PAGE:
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The Science Behind Why Black Friday Is Bad For Your Wallet

Sarah Pierce  |  November 22, 2023

Here’s a look at why Black Friday is bad for your wallet…and how to be smarter about the mind games that push you to spend.

For even the strictest penny pincher, Black Friday usually offers sales that appear too good to resist. But our urge to spend is actually rooted in science — there’s a reason we’re driven to snag the best bargains. Here’s a look at why Black Friday is bad for your wallet…and how to be smarter about the mind games that push you to spend.

Black Friday Shopping, By The Numbers

This year, an estimated 182 million consumers are expected to shop in-store and online from Thanksgiving Day through Cyber Monday. That’s according to data from the National Retail Federation (NRF), which notes that this year’s number of shoppers will be the highest it’s ever been since they began tracking data back in 2017. From Thanksgiving to Cyber Monday, Black Friday is the biggest day for shopping, with 72 percent of people saying they plan to drop some plastic like it’s hot. 

This year, the NRF expects holiday spending to reach new heights too. According to the organization, shoppers will likely spend nearly $977 billion, which is up significantly from last year’s total of $929.5 billion. 

The Science Behind Why Black Friday Is Bad For Your Wallet

For retailers, it goes without saying that Black Friday is one of their biggest days of their year…their Superbowl, if you will. They want to capitalize on a population of shoppers ready to spend for the holidays, so they offer some of the deepest discounts of the year. But are they really the best deals? 

According to Scott Rick, a Behavioral Economist and  Associate Professor of Marketing at the University of Michigan’s Ross School of Business, the deals on Black Friday really aren’t all that different from those you see any other time of year. Many retailers, he says, will label sales “Black Friday Sale” or “Cyber Monday Sale, leading consumers to think they’re getting a better price than they normally would. “Many people don’t have high “sales literacy”…they don’t fully realize the quality of the deals that are offered year-round,” says Rick. “Because we’re used to seeing some doorbuster deals on Black Friday and Cyber Monday, we tend to interpret any deals offered on those days as more special and unusual than they actually are.”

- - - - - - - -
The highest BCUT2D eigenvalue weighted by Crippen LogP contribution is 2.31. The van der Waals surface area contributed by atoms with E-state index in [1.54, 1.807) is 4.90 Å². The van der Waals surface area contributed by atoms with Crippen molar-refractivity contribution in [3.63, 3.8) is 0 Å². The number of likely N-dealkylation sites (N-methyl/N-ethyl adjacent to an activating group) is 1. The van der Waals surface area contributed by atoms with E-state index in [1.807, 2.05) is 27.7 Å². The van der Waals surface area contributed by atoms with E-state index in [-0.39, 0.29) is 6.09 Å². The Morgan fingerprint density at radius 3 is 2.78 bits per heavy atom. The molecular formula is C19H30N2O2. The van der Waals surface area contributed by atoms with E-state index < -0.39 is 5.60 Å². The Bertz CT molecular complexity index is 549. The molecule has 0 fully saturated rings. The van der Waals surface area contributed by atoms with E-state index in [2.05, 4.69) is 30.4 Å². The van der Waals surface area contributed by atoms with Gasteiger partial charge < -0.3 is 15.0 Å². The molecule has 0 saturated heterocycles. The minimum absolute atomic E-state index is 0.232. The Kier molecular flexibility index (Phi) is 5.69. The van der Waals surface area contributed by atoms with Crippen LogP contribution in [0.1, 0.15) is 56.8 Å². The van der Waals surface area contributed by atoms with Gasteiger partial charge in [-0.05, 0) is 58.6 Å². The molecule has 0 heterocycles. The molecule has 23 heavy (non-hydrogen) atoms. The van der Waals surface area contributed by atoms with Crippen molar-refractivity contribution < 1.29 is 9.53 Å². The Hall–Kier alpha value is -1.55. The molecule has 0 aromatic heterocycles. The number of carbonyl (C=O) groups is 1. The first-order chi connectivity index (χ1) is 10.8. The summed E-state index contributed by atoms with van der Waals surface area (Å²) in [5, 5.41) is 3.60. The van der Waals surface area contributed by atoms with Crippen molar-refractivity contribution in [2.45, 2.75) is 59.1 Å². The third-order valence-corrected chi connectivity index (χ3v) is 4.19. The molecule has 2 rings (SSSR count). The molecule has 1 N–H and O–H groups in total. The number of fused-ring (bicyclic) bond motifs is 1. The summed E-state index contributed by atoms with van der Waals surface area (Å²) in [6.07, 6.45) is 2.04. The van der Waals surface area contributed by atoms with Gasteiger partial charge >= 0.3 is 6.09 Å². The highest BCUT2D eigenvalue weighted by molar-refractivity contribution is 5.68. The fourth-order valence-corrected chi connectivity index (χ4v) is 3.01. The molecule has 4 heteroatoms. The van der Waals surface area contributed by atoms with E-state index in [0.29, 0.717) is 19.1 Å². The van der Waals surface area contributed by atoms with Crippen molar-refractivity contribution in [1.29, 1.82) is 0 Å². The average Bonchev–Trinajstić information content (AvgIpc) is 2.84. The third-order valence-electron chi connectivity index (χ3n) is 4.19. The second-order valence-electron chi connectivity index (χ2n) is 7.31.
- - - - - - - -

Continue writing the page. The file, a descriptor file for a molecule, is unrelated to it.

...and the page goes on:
One such deal is the “doorbuster deal.” Whether it’s a television set, or a bath towel set, doorbuster items are typically sold by retailers at little or no profit with the goal of luring in customers. Stores are making a bet that if you miss out on a doorbuster, you’ll still stick around and spend money on other, full-price items. “These “loss leader” products are meant to draw in lots of people, and, once they’re in the store, tempt them to also buy products that produce much more profit for the retailer,” says Rick. “And certainly, people who aren’t fast enough to secure one of the limited doorbuster items will want to buy some higher-priced consolation prizes.”

Retailers also are adept at tapping into our FOMO, or “fear of missing out.” Many items will have special prices for a “limited time” only. Or, you may see websites that have a countdown clock that shows the amount of time left for their sale. Retailers use these methods to create a sense of urgency and push you to spend. Rest assured, there are weeks to go before the holiday shopping season is over, and there will be plenty more deals to be had. 

Avoid Overspending With “Psychological Speed Bumps”

If you’re like me, your inbox has been bombarded with Black Friday deals for days now. It can be hard to avoid the temptation–and that’s why Black Friday is bad for people who like to shop. However, by knowing the tactics retailers use and employing a few strategies of your own, you can keep your spending in check. 

First, there’s the tried and true tactic of setting a budget in advance. Pick a limit for Black Friday, Cyber Monday or the holiday shopping season as a whole. Another piece of old-fashioned advice? Stick to using cash whenever possible, as it’s harder to part with your money when you physically see it leaving your wallet. 

Just as retailers use certain mind tricks to get you to spend more, you too can employ a little psychology of your own. Or as Rick puts it, create “psychological speed bumps” that help you to not get carried away. “For instance, if there are websites that you shop on frequently, delete your saved credit card information from your profile,” he suggests. “In other words, create extra steps that might prompt you to reconsider the purchase.”

Another Black Friday best practice? Employ the buddy system and have a friend or family member with you when you shop to help keep spending in check. “My wife and I both understand that I shouldn’t be left alone to buy holiday presents for our kids,” I’ll go way overboard if left to my own devices,” Rick says. 

The Bottom Line

Yes, retailers play mind games to entice us to shop…but it doesn’t have to be a one way street. By being aware of their strategies and using a few tricks of our own, we can avoid overspending as the holiday shopping season kicks into high gear. 


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